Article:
14th Nov. 2018
For Muslims, it’s Mecca. For Christians, Vatican. For Hindu, maybe Kashi, Haridwar or other places. For us, it was Kumbakonam.
The 24 pilgrims of Ramanujan Yatra, today is a day that all of us will remember for the rest of our lifetime. We had the great fortune to be at the Town High School in Kumbakonam where the great Srinivasa Ramanujan studied. The great feeling started as we set our foot on the holy ground. We were received with a lot of love by the Headmistress and the Mathematics teachers. Being Nov 14th, they had a cultural show by 6th and 7th graders which we were going to witness. But before that, they just announced that I will be hoisting the National Flag and inaugurating today’s event. I was stunned for a moment but then overjoyed with the thought that I would get the opportunity to hoist the flag in none other than the Hero’s school! Following the flag hoisting they honoured Yogesh and me with a shawl and a photo of Ramanujan. Our joy knew no bounds and the feeling was simply amazing. Then we placed a garland around the bust of Srinivasa Ramanujan. That was it. The feeling of ‘nothing more to be achieved in life’ came to us. Emotions were controlled and we sat for the Children’s Day celebration that lasted for 20 minutes or so.
Following that we went into the oldest block – Ramanujan block, in the school which has been there since the time of Ramanujan. All our Yatris were thrilled to enter into hall and as they entered, they were welcomed with a loud applause by the students of 9th grade who were waiting for all of us for an interactive session. The session started with some display and explanation of traditional games that are played in rural areas in Tamil Nadu. Girls showed some games with stones that they play which requires a lot of skill and hand-eye coordination. That was followed by some board games (like Pallankuzhi, Tiger-sheep game, etc.) which requires strategy. The games of tigers and sheep was a favourite game of Ramanujan which he used to play with his mother when he was a boy. After the wonderful demonstration and explanation of traditional games by the students (Hetvi, 9th grade student from Mumbai) of Town High school students, one of our participants did a session for the young Ramanujans of Town High. The session was on the Theory of Partitions in Numbers, an area in which Ramanujan had made a phenomenal contribution and one of the reasons why he was awarded a Fellowship of the Royal Society. Her presentation was simple and easy to understand and the audience enjoyed working out the questions that she posed them.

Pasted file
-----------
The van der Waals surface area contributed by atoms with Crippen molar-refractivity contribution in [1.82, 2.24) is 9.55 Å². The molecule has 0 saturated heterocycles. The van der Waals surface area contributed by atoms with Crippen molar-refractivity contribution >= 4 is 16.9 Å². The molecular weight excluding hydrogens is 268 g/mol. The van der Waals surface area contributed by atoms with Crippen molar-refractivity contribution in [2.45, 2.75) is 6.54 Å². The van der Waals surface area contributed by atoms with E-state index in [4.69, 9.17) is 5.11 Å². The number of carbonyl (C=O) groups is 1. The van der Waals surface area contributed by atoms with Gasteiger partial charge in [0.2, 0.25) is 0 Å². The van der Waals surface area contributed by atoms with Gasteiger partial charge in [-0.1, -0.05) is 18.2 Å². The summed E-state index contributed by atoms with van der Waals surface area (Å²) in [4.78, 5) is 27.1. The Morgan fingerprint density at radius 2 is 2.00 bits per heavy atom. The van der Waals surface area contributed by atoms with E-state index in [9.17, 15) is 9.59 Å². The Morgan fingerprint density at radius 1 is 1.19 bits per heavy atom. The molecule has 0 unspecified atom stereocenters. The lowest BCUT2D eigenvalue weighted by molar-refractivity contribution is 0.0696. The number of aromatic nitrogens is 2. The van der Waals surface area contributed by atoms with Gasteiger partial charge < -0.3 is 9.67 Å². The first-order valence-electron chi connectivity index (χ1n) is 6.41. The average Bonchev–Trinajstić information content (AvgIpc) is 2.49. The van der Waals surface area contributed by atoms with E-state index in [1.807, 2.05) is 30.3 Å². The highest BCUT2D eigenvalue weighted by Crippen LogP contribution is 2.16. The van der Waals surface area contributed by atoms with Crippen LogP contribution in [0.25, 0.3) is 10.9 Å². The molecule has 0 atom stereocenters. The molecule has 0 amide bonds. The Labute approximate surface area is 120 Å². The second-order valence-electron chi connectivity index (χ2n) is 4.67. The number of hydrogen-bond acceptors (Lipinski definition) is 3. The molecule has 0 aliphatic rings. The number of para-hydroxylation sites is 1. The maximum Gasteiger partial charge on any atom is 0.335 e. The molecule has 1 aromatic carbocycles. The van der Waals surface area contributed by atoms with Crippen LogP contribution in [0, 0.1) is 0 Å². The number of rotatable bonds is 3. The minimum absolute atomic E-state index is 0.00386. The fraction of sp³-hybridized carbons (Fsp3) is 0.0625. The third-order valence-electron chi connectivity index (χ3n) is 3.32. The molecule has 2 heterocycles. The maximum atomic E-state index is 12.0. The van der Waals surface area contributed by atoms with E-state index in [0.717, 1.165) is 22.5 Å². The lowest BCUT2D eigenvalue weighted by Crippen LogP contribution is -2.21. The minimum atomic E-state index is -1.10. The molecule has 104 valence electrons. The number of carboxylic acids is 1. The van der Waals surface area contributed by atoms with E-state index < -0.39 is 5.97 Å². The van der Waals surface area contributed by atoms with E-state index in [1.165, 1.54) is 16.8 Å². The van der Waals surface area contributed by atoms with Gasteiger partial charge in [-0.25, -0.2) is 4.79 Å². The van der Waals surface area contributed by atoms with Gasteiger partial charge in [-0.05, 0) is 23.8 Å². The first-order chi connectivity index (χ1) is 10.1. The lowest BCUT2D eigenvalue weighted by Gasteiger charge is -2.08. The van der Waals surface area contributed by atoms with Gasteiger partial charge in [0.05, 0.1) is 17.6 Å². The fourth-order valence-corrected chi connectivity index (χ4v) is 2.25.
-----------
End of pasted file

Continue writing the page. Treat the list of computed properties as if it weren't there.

After Hetvi’s presentation, there was an interactive session between the students of the school and our Yatris. They asked each other questions like…how does it feel to be studying in the school where Ramanujan studied…what aspect of Ramanujan has inspired you….how did Ramanujan arrive at the property of 1729…and so on. All this while, more than 25 teachers and more than 100 students from the school had participated in the session. And by the way all of them were being attentive was a sight to watch.
We were served a delicious Sapadu (meal) following which we took a round of the school. It was very hard for us to leave the school. In a short span of time, all of us were connected so strongly to the place by the love showered by all of them. For what? For nothing! The people over there were just lovely and they just loved the fact that we were on this Yatra to study the life and works of Srinivasa Ramanujan.